Cost of treating all Canadians who have hepatitis C

The cost of treating all 250,000 Canadians who are infected with hepatitis would be $20 – 32 billion, according to Dr. Brian Goldman.

Goldman’s radio show, White Coat, Black Arts has often critiqued the high cost of drugs in Canada. On CBC radio’s On the Coast afternoon show last week, he cited the bottom-rung cost for today’s antiviral cures as $55,000 for an eight-week regimen. Often the treatment time is longer and the cost is higher.

Nonetheless, Canadians are getting a bargain–a relative one, that is. Canada’s falling dollar has ramped up the cost of food, clothing and other necessities, yet the cost antivirals for hepatitis C has remained high but stable.


Hepatitis C: 2015 in review

Many thanks to all of you who visited in 2015. It was a year of huge advances in hepatitis C treatment. Gilead tested short-duration antiviral treatments for all genotypes. An under-the-tongue swab test for hep C antibodies was also under development.

Meanwhile, insurance companies and governments throughout the world negotiated lower drug prices, opening doors for more people to be treated.

The outlook is promising for continuing advances in the new year. May you have a healthful and happy one.

Incidentally, if you’d like to know who read this blog in 2015, here’s a report from WordPress:

Here’s an excerpt:

A San Francisco cable car holds 60 people. This blog was viewed about 1,300 times in 2015. If it were a cable car, it would take about 22 trips to carry that many people.

Click here to see the complete report.

Pamela Anderson and a three-week cure for hepatitis C

Pamela Anderson was cured of hepatitis C after a 15-year infection. (pubic domain photo)

Pamela Anderson was cured of hepatitis C after a 15-year infection. (pubic domain photo)

Baywatch star Pamela Anderson reported this week that her hepatitis C is gone.

Presumably, the Baywatch star’s cure came from an advanced antiviral combination. Currently, the most widely used is Harvoni. Most patients take it for 12 weeks.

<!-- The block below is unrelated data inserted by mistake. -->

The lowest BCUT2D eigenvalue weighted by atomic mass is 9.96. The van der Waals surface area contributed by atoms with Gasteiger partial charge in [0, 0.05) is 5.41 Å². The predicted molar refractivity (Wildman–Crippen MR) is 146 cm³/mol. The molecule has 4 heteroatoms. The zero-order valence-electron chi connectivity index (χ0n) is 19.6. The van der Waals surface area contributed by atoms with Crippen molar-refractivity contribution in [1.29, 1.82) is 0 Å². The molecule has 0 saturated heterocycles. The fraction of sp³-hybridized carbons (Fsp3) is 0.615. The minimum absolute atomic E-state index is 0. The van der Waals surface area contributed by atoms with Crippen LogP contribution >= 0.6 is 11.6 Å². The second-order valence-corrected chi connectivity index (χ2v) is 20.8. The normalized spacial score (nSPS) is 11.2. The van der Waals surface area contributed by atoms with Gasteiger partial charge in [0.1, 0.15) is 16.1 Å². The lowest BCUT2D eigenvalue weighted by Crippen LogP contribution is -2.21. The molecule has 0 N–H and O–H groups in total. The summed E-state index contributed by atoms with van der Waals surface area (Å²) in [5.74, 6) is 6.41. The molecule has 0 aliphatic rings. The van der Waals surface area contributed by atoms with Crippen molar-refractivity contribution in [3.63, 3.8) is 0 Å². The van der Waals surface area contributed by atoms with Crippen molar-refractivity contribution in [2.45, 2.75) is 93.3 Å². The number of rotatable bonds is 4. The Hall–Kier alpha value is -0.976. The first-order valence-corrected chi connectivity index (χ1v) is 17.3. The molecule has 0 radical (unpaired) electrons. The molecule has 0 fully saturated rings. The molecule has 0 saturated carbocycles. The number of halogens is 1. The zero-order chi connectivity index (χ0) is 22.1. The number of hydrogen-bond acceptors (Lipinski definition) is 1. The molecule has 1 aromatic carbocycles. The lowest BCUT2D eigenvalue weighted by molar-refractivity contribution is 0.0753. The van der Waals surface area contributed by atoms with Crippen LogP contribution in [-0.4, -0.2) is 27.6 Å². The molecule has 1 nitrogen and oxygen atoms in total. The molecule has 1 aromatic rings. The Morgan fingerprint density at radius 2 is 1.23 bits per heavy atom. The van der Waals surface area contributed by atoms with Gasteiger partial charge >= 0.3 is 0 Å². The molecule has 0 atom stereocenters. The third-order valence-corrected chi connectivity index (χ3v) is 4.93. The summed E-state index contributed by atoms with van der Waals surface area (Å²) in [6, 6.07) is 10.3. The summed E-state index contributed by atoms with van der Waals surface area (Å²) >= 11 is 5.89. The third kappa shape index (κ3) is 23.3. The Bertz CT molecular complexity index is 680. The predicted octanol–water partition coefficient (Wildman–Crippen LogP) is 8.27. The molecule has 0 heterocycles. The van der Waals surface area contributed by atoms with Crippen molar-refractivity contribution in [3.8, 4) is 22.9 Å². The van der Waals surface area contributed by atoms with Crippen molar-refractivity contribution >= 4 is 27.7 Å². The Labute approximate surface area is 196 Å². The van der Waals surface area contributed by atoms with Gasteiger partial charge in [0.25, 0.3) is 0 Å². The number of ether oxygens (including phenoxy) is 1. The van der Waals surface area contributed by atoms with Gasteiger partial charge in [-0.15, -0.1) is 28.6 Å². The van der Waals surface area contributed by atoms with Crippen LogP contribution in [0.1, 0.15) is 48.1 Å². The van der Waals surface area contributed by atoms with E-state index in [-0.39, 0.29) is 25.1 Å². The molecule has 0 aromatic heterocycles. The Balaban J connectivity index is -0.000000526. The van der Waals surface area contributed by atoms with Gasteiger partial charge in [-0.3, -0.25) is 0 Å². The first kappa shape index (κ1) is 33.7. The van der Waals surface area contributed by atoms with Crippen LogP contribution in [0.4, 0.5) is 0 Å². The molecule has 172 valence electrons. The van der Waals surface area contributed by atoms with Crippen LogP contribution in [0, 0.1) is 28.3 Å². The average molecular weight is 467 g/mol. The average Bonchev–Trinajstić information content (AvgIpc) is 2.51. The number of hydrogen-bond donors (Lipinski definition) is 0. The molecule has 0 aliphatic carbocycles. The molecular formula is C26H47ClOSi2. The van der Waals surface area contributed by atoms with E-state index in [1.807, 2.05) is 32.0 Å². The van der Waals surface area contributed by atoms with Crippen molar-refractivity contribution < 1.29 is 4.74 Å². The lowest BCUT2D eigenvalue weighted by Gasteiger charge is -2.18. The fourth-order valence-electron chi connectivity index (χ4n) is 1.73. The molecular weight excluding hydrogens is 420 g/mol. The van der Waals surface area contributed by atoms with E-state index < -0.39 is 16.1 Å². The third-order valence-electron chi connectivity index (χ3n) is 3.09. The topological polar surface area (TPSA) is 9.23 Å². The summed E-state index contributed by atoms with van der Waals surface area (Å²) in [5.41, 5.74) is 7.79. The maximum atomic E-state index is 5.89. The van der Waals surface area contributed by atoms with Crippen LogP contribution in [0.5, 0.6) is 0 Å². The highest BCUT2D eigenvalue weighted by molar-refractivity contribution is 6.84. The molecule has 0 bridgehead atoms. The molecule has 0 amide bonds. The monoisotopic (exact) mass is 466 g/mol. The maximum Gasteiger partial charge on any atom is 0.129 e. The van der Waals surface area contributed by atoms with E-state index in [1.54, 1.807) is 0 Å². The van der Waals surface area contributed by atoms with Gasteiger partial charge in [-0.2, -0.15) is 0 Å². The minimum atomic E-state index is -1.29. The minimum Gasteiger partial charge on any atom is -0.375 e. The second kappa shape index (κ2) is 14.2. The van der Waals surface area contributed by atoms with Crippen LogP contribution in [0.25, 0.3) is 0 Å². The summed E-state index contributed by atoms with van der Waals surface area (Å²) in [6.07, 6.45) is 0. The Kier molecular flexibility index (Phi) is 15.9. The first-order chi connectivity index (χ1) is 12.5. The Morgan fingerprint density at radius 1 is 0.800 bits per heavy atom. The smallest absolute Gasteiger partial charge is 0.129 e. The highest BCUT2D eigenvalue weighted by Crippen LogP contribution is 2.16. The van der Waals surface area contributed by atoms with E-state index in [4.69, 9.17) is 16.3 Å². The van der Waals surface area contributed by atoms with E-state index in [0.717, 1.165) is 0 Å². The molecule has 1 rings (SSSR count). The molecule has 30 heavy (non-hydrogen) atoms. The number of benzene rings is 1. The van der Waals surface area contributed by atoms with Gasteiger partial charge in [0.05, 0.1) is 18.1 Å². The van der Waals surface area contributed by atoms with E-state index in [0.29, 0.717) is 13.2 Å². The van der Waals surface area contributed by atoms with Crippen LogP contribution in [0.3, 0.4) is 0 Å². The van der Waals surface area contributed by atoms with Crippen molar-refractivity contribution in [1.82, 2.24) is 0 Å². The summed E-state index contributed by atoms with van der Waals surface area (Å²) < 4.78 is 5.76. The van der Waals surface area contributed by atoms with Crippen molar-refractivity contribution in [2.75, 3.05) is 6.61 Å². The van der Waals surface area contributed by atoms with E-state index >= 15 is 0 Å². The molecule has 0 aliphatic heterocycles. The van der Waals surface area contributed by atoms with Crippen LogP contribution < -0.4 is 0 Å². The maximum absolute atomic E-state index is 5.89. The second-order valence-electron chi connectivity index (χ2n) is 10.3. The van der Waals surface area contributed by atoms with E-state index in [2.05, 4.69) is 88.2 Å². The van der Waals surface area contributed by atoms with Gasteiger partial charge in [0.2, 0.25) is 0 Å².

Brenda Goodman announced Pamela’s good news in WebMD and reported that a three-week cure may be coming. That would be very good news.

Baywatch ran from 1989 to 1999 and morphed into Baywatch Hawaii.

Hepatitis C manuscript goes to publisher

As I raced for a few weeks to finish the manuscript of The Miracle Cure (tentative title), I was away from this blog. I just submitted the text to the publisher, and I’m back.

As the book heads toward publication in fall 2016, I’ll be updating it with new information about hepatitis C . Until then, if any of you who are reading this blog have news or opinions about hep C topics, please comment. This blog is open to everyone–and so is the book.

Florida mapTomorrow I’ll be flying to Florida for R, R & R. The third R is for research. I’ll be talking to my sister, whose daughter (my niece) was denied hep C treatment four times by her insurance company. The book will tell the story. I hope that as my book is being edited there will be a promising conclusion. Please stay tuned.

World Hepatitis Day Webcase can be heard in California and everywhere

 I was asked whether any events will be happening in California tomorrow to mark World Hepatitis Day. I haven’t been able to find any. However, the California Hepatitis C Task Force is reminding everyone to listen to a live webcast at 7 a.m. PDT from the U.S. Department of Health and Human Services at
I’m sure the message will give people a lot to think about.

Found another criticism of the hep C scenes on Wentworth

A reader, Deb, commented that she hopes there is a loud outcry in Britain about Wentworth’s portrayal of people who have hep C. I hunted through the internet and found just one other blog besides AfterEllen that is critical of the show’s implications about hep. The blog is called Jo’s Voice .